NPR News

The State Of The Cancer Nation

Apr 17, 2015

While a cure for cancer remains elusive, we already know how to keep many cases of the disease from developing in the first place.

People can reduce cancer risks by keeping a healthful weight and avoiding cigarettes.

But smoking, obesity and other major cancer risk factors remain common, and they still vary widely across the country.

An audacious proposal to revive the Columbia River’s historic Celilo Falls drew heavy flak when it was aired at the Oregon Legislature Thursday.

Washington State Auditor Troy Kelley is defending himself in the face of a 10-count federal indictment and shows no sign of resigning. 

Iraqi forces claim to have killed Izzat Ibrahim al-Douri, who served in Saddam Hussein's leadership circle and is believed to have been instrumental in the sudden rise of the self-declared Islamic State.

But an official from Saddam's Baath Party has denied the report.

Douri, 72, is the "king of clubs" in the deck of playing cards U.S. troops used to identify key figures in Saddam's regime following the 2003 invasion that toppled the Baathist regime.

The language of addiction is always evolving. Maybe we need an addictionary.

For example, when the word "alcohol" was written or spoken in early 19th-century America. it was often used in the chemical and medical sense. This is from an article about drawing out the essence of stramonium, or jimson weed: "The virtues of stramonium," the New England Journal of Medicine reported in January of 1818, "appear to be seated in an extractive principle, which dissolves in water and alcohol."

Vacuum cleaners get them. Movies get them. Now hospitals are being given star ratings to help patients decide which ones to use.

On Thursday the federal government awarded its first star ratings to hospitals based on the opinions of patients. Some of the nation's most lofty hospitals—the ones featured in best hospital lists—received mediocre ratings, while the maximum number of stars often went to small, regional hospitals and others that specialize in lucrative surgeries.

A string of insults aimed at a woman who works at a towing company were recorded by a surveillance camera. Now they've come back to sting sports reporter Britt McHenry. After the video emerged of McHenry, 28, dishing out profane verbal abuse, ESPN announced she'll be punished.

"Britt McHenry has been suspended for one week effectively immediately," the media company said.

Pope Francis, who plans to visit the United States in September, might tack onto his itinerary a side trip to Cuba, the Vatican says, but it cautions the talks with Havana are at an early stage.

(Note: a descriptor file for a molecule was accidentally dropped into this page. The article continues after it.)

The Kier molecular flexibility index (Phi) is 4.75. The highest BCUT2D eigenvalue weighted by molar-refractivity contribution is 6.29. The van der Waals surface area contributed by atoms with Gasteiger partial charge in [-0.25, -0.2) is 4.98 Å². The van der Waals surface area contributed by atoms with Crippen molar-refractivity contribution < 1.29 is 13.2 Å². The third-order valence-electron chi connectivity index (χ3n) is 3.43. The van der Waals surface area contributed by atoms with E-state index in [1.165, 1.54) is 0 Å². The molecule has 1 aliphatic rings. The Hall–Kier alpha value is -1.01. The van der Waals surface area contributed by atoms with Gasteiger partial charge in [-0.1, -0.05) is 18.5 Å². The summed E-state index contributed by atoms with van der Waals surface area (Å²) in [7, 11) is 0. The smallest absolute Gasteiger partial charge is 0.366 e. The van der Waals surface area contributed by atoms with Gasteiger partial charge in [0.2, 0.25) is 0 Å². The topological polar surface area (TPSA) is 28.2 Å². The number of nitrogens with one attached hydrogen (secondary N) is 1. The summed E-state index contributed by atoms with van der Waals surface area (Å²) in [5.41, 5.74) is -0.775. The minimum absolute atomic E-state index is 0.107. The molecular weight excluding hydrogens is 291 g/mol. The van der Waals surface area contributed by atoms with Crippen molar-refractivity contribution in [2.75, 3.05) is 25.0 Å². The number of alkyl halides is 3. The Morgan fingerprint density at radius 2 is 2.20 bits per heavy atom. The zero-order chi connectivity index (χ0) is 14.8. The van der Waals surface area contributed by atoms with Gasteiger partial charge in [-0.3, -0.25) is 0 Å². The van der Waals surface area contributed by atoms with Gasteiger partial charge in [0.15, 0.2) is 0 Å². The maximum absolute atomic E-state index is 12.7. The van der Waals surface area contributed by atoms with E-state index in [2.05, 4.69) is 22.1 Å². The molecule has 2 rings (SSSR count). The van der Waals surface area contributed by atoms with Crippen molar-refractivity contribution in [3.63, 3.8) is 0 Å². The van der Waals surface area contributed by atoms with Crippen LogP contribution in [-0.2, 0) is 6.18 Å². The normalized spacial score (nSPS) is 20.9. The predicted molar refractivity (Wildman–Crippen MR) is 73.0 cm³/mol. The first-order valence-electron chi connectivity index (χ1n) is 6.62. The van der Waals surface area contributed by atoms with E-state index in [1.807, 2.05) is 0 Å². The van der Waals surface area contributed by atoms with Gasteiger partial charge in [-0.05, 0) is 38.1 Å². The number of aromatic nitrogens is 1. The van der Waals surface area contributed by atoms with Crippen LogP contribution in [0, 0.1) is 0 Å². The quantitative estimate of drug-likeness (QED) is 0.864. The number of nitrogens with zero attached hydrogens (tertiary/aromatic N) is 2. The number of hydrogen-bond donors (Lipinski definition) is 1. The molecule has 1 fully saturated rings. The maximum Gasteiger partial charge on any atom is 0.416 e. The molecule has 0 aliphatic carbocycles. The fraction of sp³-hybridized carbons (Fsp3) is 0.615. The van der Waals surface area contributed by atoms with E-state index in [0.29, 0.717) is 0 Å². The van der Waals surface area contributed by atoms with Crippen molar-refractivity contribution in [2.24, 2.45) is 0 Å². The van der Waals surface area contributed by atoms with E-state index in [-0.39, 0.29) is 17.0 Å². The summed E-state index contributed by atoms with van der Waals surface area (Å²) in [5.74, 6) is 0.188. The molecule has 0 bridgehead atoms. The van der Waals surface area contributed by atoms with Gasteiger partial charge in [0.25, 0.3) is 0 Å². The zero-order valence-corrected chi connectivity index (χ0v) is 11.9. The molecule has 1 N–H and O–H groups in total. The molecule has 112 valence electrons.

The Catholic Herald quotes Vatican spokesman Federico Lombardi as saying Francis is "considering the idea of a Cuba leg."

The Herald notes:

How Did Abraham Maslow Change Psychology?

Apr 17, 2015

Part 1 of the TED Radio Hour episode Maslow's Human Needs

Brandeis Psychology professor Margie Lachman works in the same office where Abraham Maslow developed his hierarchy of needs. She describes his lasting influence on psychology.

About Margie Lachman

Why Do We Need Sleep?

Apr 17, 2015

Part 2 of the TED Radio Hour episode Maslow's Human Needs

About Russell Foster's TED Talk

What do we know about one of our most basic needs: sleep? Not a lot, says circadian neuroscientist Russell Foster. We know we need to do it to stay alive, but much about it remains a mystery.

About Russell Foster

What Does It Take To Feel Secure?

Apr 17, 2015

Part 3 of the TED Radio Hour episode Maslow's Human Needs

About Bruce Schneier's TED Talk

Computer security expert Bruce Schneier says there's a big difference between feeling secure and actually being secure. He explains why we worry about unlikely dangers while ignoring more probable risks.

About Bruce Schneier

How Does War Teach Soldiers About Love?

Apr 17, 2015

Part 4 of the TED Radio Hour episode Maslow's Human Needs

About Sebastian Junger's TED Talk

Journalist Sebastian Junger was embedded with soldiers in the Korengal Valley during the war in Afghanistan. One of the reasons some veterans miss war, he says, is because it fulfills a deep human need to belong to a trusted group.

About Sebastian Junger

What Defines A Person's Sense Of Self?

Apr 17, 2015

Part 5 of the TED Radio Hour episode Maslow's Human Needs

About Caroline Casey's TED Talk

Caroline Casey was 17 years old when she first learned she was visually impaired. Embracing her disability helped nourish her need for self-esteem.

About Caroline Casey

What Makes A Life Worth Living?

Apr 17, 2015

Part 6 of the TED Radio Hour episode Maslow's Human Needs

About Mihaly Csikszentmihalyi's TED Talk

Psychologist Mihaly Csikszentmihalyi says we can achieve one of the most elusive needs — self-actualization — by finding a state of "flow" in our work or our hobbies.

About Mihaly Csikszentmihalyi

Updated at 10:15 a.m. ET

If there's one piece of hardware that can be found on nearly every trader's desk, regardless of time zone, it's the Bloomberg data terminal.

So when the terminals experienced a global outage lasting hours, it sent chaos through markets where the "screens" are relied upon to analyze and interpret financial data — and to exchange market gossip with traders around the world.

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